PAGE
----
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Don Cornelius: An American Icon Who Shaped Black Culture Dies, But His “Train” and “Soul” Will Ride On Forever!

By James L. Walker, Jr., Esq.

For many of us who grew up in the 1970s or 1980s, Don Cornelius and his Soul Train was our 106t & Park; American Idol or BET’s Sunday Best.

There was once a time when there weren’t 500 cable channels to scroll through. Most of us only had five or six channels on a television set at most, with a hanger servicing as an antenna and pliers holding the channel dial in place. And Soul Train was that one special hour on Saturday mornings where you saw your favorite R&B and Black artists.

You mimicked the dances and lip-synched to Gladys Knight & the Pips, Minnie Ripperton, The O’Jays, Curtis Mayfield, Marvin Gaye, the Jackson 5 and Aretha Franklin.

For many artists, there was no chance they could get on Dick Clark’s American Bandstand and Clark even tried to mimic Cornelius with a show called Soul Unlimited (later cancelled when black leaders realized the power of Soul Train and demanded Dick Clark remove his copycat show from television).

 

If Berry Gordy and Motown were deemed the music pulse of America in the last century, then Cornelius and Soul Train would clearly be America’s pioneer media source for black music to be seen and heard.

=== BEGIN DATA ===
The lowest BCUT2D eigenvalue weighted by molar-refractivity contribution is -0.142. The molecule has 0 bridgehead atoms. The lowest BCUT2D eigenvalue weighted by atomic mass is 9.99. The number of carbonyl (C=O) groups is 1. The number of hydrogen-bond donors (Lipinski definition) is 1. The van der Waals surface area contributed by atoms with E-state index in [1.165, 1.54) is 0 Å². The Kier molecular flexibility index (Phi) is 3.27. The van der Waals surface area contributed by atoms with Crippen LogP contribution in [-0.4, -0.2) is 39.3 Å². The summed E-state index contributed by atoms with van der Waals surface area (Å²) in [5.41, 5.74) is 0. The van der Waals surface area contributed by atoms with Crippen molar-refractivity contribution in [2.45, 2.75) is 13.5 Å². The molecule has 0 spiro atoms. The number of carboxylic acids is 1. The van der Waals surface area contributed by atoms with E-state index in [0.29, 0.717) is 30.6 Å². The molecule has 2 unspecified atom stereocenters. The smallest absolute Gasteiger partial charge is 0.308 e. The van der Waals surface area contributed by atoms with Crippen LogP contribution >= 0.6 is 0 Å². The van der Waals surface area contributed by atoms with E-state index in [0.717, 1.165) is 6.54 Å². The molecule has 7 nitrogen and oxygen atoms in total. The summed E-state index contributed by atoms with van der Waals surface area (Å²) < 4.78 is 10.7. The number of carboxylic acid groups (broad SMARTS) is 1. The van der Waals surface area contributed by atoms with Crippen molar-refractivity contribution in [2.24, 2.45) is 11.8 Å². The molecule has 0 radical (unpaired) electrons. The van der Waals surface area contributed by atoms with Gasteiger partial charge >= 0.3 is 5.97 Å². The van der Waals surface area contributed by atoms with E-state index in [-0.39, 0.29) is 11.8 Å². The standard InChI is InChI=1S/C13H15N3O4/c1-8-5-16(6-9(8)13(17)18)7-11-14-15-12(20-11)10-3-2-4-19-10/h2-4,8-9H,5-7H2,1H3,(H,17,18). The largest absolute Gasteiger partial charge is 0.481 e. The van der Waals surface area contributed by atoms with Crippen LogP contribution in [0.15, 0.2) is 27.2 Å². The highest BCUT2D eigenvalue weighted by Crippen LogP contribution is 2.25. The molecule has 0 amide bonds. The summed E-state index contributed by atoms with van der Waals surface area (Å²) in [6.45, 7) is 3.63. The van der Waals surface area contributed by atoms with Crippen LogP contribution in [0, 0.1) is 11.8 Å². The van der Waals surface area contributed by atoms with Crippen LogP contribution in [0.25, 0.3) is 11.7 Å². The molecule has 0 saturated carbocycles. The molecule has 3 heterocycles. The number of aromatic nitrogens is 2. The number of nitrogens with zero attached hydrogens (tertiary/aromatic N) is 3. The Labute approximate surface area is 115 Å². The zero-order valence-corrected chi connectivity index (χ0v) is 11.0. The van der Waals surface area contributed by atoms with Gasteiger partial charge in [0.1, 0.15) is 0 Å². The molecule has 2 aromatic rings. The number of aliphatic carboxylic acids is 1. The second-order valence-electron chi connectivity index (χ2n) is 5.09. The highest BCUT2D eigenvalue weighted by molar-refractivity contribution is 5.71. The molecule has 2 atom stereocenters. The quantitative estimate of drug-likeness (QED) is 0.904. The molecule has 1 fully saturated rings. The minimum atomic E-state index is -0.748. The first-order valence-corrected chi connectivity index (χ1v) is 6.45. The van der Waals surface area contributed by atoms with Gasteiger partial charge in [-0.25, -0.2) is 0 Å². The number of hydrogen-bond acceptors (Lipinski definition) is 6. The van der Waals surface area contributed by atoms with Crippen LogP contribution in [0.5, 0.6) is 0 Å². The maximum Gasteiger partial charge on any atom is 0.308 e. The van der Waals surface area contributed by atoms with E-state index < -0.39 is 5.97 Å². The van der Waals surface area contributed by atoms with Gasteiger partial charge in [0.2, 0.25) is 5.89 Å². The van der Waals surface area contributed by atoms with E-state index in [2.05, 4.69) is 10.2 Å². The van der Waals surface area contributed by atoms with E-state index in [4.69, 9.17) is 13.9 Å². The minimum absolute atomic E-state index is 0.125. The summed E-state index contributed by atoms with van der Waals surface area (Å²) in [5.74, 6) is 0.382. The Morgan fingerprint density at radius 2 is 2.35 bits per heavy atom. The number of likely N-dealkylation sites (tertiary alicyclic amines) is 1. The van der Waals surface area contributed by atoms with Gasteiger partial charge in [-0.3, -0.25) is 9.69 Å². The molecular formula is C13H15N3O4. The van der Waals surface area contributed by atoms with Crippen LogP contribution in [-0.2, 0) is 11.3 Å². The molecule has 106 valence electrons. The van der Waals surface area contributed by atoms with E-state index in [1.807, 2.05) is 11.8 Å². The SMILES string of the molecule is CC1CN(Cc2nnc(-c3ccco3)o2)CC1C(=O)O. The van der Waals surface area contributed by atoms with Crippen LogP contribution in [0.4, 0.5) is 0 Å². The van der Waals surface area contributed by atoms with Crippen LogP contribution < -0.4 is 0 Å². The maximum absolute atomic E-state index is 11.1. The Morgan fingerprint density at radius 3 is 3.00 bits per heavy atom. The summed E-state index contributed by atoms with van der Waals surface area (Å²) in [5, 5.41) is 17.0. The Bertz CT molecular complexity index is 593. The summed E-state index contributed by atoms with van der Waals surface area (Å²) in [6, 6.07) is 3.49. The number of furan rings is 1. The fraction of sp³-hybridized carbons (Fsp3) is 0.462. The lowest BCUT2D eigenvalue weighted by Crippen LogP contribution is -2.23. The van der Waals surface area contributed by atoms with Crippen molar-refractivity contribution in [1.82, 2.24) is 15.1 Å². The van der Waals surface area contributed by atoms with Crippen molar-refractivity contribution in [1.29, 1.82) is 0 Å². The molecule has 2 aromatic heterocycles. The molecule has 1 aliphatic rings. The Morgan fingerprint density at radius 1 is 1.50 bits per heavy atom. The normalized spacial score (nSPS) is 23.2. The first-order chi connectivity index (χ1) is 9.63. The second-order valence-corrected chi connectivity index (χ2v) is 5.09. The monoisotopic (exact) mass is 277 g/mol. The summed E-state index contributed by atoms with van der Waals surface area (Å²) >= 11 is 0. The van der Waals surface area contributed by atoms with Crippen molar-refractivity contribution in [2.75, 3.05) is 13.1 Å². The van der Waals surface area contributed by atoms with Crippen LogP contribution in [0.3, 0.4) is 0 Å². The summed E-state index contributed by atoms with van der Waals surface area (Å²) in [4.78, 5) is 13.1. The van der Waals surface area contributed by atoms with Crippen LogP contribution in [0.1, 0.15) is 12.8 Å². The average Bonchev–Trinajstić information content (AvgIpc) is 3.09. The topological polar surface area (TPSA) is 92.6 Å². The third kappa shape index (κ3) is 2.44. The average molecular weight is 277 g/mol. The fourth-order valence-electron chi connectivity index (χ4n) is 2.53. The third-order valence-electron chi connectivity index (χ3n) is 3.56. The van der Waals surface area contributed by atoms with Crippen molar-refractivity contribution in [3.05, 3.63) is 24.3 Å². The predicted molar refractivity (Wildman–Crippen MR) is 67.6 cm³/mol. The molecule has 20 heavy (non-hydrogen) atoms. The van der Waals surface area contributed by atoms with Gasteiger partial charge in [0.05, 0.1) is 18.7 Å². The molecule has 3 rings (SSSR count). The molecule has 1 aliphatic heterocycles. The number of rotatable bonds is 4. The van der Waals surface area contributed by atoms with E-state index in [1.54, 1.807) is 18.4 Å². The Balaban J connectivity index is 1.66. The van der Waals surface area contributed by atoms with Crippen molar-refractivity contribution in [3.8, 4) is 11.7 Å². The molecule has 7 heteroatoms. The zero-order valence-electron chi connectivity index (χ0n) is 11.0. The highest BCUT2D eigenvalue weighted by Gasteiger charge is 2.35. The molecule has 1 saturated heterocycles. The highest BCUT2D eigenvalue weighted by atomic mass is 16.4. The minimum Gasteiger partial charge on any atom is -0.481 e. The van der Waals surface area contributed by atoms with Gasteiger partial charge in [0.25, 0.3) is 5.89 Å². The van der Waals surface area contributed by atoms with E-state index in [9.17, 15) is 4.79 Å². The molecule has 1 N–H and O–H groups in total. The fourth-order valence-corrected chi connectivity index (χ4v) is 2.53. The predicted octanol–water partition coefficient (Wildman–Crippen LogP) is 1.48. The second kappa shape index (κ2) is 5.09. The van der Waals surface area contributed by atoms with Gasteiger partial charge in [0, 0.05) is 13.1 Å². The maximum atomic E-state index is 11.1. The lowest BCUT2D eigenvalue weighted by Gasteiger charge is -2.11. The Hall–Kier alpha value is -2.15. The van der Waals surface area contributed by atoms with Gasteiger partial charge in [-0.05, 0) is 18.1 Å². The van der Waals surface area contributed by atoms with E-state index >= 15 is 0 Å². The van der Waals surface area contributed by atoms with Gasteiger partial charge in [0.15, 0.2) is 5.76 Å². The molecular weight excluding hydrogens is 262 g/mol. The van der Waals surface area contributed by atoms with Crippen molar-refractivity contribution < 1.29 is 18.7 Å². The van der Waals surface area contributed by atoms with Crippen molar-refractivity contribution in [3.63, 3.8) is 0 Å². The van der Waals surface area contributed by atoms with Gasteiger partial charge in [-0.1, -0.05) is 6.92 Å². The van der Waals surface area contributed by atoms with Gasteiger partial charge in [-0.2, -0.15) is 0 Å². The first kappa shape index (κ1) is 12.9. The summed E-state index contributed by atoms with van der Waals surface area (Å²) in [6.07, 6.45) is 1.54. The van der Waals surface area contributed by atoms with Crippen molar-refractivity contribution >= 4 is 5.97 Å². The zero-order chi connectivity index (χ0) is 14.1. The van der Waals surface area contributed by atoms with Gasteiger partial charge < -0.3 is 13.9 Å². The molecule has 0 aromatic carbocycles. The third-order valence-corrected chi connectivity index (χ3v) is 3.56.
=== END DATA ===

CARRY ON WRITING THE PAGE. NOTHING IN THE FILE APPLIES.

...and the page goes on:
Millions tuned in to see the coolest dance moves, the latest fashion fads, the chic hairdos, and of course, the scrabble board (where no one ever failed to solve the puzzle).

 

Although Cornelius died earlier this week of a self-inflicted gunshot wound at the mere age of 75, his legacy and legend will ride on like the dancing choo-choo train that traveled across millions of television screens in the opening credits of the show.

 

“Don Cornelius and his creation of Soul Train and its legacy had a great impact on American culture,” said Kenneth Gamble and Leon Huff of Philly International.  The 1970s label duo powerhouse, Gamble and Huff wrote and produced the 2nd version of the theme song for the show. “TSOP: The Sound of Philadelphia” hit #1 on the soul charts and became a platinum selling record.

Today is the first day of Black History Month (February) and Cornelius’ death on this date is ironically symbolic to the Black History he represented.

 

While the dapper dressed and smooth voiced Cornelius or “The Don” as Public Enemy’s Chuck D calls him was known for the hip Soul Train dance line and the infamous “Peace Love & Soul” popular closing line, it should be known that Cornelius was not just a popular TV host and creator of a popular TV show, but was one who immersed himself into the Civil Rights Struggle of the 60s in Chicago.